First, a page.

Superoxide dismutase, mitochondrial (MnSOD), an antioxidant found in the mitochondria, was clearly distinguished from other proteins displayed in Figure 1: MnSOD has a role in scavenging oxygen radicals that result from oxidative stress and provides the cell with a powerful defense against the deleterious effect of elevated levels of reactive oxygen species (ROS) (reviewed in Ref. 13). An increased susceptibility to oxidative mitochondrial injury specifically in central nervous system neurons, cardiac myocytes, and other metabolically active tissues has been reported in a murine model of MnSOD deficiency, after postnatal exposure to ambient oxygen concentrations.14 Moreover, a role for oxidative stress has been proposed in ROP (reviewed in Ref. 1). Indeed, it has been demonstrated that an increase in SOD ameliorates oxygen-induced retinopathy in transgenic mice.15 Furthermore, supplementation with liposome-encapsulated SOD significantly increased retinal SOD activity and reduced oxygen-induced retinopathy in a rat model.16 The results of our study suggest that low levels of MnSOD may be an early neonatal marker of immaturity of the oxygen defense system that places the infant at risk for ROP.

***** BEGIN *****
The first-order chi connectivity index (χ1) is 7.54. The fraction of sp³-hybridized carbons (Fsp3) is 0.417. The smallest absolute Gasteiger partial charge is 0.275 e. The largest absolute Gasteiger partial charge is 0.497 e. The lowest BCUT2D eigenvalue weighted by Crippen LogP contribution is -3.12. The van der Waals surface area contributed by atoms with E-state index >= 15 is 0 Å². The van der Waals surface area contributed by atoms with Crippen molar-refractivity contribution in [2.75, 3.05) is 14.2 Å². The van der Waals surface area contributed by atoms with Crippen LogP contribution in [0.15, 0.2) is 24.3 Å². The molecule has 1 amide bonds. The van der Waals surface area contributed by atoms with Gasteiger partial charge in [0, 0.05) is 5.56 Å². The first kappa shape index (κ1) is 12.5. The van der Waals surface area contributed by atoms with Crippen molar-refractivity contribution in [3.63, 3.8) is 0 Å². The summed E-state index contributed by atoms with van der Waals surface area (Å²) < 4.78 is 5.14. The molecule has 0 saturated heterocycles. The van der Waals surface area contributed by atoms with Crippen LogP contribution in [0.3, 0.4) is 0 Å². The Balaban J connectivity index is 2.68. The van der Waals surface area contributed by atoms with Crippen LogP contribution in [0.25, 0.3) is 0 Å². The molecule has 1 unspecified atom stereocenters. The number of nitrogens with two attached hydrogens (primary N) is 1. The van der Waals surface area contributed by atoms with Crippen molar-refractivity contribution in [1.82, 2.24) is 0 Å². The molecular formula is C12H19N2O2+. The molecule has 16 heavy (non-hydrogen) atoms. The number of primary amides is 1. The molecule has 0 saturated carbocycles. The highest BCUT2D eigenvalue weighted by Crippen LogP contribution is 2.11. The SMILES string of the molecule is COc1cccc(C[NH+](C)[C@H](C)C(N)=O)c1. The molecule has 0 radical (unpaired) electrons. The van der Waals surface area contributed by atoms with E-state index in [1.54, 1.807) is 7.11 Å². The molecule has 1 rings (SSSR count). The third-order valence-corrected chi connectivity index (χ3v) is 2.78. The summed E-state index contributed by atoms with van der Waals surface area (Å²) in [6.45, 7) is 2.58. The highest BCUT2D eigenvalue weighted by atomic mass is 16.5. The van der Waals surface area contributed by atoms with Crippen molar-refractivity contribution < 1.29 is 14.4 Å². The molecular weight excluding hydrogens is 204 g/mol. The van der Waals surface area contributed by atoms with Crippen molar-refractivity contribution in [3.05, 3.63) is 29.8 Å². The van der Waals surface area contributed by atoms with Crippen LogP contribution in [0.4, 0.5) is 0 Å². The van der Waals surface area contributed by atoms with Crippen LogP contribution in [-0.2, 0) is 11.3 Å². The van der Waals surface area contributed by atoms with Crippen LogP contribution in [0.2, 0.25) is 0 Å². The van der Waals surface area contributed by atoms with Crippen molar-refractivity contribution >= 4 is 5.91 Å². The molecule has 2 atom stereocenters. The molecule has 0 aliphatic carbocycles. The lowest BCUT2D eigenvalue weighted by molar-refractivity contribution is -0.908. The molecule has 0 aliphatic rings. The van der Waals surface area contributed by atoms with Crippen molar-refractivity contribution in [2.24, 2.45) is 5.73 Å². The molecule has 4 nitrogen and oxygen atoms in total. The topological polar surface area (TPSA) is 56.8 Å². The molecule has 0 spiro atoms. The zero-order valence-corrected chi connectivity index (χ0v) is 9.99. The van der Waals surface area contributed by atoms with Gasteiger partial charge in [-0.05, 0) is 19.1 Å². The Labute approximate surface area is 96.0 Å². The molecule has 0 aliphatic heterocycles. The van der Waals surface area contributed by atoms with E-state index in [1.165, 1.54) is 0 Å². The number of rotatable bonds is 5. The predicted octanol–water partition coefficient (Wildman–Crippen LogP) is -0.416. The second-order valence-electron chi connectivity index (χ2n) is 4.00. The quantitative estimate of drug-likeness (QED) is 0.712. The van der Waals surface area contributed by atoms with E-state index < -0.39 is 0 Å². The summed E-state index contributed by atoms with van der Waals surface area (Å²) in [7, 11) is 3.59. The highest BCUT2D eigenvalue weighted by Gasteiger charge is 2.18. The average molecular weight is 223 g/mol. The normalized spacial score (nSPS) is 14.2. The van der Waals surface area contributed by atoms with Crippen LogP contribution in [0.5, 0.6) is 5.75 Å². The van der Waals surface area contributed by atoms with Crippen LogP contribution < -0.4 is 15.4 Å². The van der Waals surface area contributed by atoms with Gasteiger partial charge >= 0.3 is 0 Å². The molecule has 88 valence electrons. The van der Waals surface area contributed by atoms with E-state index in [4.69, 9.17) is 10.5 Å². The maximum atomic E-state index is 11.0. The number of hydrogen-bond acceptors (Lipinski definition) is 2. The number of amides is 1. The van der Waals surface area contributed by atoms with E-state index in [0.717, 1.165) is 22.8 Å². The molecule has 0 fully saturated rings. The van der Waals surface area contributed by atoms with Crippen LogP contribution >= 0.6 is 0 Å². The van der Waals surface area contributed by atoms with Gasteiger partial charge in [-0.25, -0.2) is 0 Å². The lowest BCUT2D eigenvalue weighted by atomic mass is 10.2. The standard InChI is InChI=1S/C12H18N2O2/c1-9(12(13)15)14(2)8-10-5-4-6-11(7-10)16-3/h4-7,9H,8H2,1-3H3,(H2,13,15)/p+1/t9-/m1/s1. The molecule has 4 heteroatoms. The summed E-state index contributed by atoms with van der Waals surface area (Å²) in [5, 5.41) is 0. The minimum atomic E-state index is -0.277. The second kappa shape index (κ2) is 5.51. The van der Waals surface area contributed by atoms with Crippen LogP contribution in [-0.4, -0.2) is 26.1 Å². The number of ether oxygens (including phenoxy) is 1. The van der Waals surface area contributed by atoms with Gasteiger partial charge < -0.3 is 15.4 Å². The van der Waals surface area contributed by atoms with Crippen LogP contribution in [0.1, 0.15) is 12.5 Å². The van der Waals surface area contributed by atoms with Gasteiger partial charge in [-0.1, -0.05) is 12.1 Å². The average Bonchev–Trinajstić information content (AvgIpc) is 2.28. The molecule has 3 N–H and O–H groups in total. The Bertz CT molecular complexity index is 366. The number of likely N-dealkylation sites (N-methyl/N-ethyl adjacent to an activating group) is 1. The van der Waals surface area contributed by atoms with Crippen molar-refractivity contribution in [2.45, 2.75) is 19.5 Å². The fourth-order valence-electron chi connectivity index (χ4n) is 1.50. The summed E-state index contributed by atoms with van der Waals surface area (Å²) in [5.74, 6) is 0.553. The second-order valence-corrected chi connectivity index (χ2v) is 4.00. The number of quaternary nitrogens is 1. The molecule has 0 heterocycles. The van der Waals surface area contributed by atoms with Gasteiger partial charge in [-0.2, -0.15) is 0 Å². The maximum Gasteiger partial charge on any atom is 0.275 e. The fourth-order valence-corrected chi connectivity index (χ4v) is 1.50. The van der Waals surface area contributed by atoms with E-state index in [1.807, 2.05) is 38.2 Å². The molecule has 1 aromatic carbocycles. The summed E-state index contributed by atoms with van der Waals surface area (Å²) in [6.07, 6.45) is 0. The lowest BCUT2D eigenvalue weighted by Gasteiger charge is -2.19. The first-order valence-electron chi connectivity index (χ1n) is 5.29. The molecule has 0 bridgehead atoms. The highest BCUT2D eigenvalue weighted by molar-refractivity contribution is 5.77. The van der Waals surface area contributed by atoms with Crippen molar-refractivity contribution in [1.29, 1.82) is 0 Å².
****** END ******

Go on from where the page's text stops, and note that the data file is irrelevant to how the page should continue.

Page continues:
Chordin-like protein 1, a bone morphogenic protein-4 (BMP-4) antagonist, is also a prominent protein as shown in Figure 1. Kane et al.17 investigated hypoxia inducible factor-1α-driven expression of CRDL1 in human pericytes and found that expression of CRDL1 and vascular endothelial growth factor (VEGF) was upregulated by hypoxia. The hypoxic state resulted in secretion of CRDL1 from the human pericytes. Chordin-like protein 1 complexed with BMP-4 to antagonize the antiangiogenic effects of BMP-4 on endothelial cells. This tipped the balance in favor of an angiogenic environment.17 We suggest that the low levels of CRDL1 observed in our study in the first week of life may contribute to an antiangiogenic state. Our suggestion would be consistent with the avascular state of the retina observed during the first phase of ROP. Indeed, ROP is understood to have two phases, possibly preceded by a prephase of antenatal sensitization via inflammation.2,3 These phases have links with dysregulation of both neuronal and vascular development of the retina.18,2,3 In phase 1 of ROP, there is a cessation in growth of the retinal blood vessels secondary to high oxygen levels that contribute to a downregulation in oxygen-regulated growth factors such as VEGF.2 In contrast, phase 2 of ROP is characterized by retinal neovascularization induced by hypoxia.2,19 During phase 2 of ROP, the compromised retinal blood vessels cannot supply enough oxygen to the developing retina. The metabolic demands of the retina increase, leading to increased hypoxia-driven local VEGF production and retinal neovascularization.2